Historically, HIPAA enforcement has focused predominantly on the failure of covered entities to keep protected health information (PHI) private and secure; but now the scope is broadening to encompass keeping PHI too private and too secure. The HHS Office for Civil Rights (OCR), the agency that enforces HIPAA rules, has broken new ground by fining a Florida hospital for failing to provide access to PHI to the individual it relates to. Here’s a look at the case and what it portends about the new direction in HIPAA enforcement. The HIPAA Right of Access When you hear the term “HIPAA Privacy Rule,” the first thing likely to jump into your mind is the obligation to keep PHI secure and refrain from disclosing it to third parties without appropriate authorization. But there’s… . . . read more.

HIPAA compliance with document management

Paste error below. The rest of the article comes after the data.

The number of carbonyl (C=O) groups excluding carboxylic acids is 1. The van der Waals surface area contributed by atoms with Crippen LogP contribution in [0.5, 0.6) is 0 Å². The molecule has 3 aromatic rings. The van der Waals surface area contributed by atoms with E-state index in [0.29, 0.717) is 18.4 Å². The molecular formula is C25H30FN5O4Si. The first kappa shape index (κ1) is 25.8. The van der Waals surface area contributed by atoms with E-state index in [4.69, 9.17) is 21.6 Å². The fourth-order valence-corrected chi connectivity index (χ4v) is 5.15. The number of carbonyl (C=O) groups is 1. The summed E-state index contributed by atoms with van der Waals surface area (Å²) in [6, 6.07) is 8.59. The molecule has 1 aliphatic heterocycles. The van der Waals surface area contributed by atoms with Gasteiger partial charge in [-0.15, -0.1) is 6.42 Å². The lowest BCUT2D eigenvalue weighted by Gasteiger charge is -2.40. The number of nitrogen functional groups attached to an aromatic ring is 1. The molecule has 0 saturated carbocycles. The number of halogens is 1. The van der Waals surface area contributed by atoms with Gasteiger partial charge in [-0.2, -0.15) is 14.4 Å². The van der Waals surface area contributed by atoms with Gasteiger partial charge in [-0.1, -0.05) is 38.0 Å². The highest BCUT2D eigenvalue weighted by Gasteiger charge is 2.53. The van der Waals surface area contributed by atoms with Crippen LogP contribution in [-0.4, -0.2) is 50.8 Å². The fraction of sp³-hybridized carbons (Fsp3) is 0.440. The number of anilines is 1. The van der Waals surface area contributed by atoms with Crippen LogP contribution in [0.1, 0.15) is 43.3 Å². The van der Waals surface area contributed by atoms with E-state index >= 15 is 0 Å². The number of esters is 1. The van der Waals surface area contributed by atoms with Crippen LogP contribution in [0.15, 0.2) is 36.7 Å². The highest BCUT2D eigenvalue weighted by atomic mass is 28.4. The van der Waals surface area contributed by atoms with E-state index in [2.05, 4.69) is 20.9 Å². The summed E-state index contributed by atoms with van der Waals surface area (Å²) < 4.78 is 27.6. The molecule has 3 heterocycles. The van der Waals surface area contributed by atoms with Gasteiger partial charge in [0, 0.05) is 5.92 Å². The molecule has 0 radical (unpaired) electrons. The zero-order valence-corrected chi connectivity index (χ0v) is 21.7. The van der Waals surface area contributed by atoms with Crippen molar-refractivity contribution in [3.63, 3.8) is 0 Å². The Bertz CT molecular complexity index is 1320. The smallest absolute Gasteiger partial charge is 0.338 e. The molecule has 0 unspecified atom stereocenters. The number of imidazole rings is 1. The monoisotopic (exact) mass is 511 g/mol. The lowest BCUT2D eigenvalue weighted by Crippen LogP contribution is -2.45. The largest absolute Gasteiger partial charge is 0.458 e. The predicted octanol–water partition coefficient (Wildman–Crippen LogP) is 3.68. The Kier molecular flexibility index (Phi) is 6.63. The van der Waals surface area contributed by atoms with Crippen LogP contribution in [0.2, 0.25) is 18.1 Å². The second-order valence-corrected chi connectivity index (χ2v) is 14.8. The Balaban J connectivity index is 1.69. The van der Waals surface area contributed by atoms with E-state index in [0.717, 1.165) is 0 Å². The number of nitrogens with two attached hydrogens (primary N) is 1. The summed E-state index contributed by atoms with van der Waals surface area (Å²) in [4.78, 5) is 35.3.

By Andreas Rivera bio Recordkeeping can be one of the most stressful aspects of running a healthcare business since privacy compliance is scrutinized in healthcare more than any other industry. Anyone with experience in the healthcare industry knows that violating HIPAA comes with steep penalties. It’s a constant anxiety to make sure your records are being stored in an appropriate manner, with all the security and privacy requirements being met for each new record added. Even if you’re being diligent with how you file your paperwork, having physical paper exacerbates the possibility of human error occurring. Most of the time, the most common HIPAA violations usually occur without the facility realizing it. Here are a few common HIPAA violations when it comes to electronic data storage. Insufficient or lack of… . . . read more.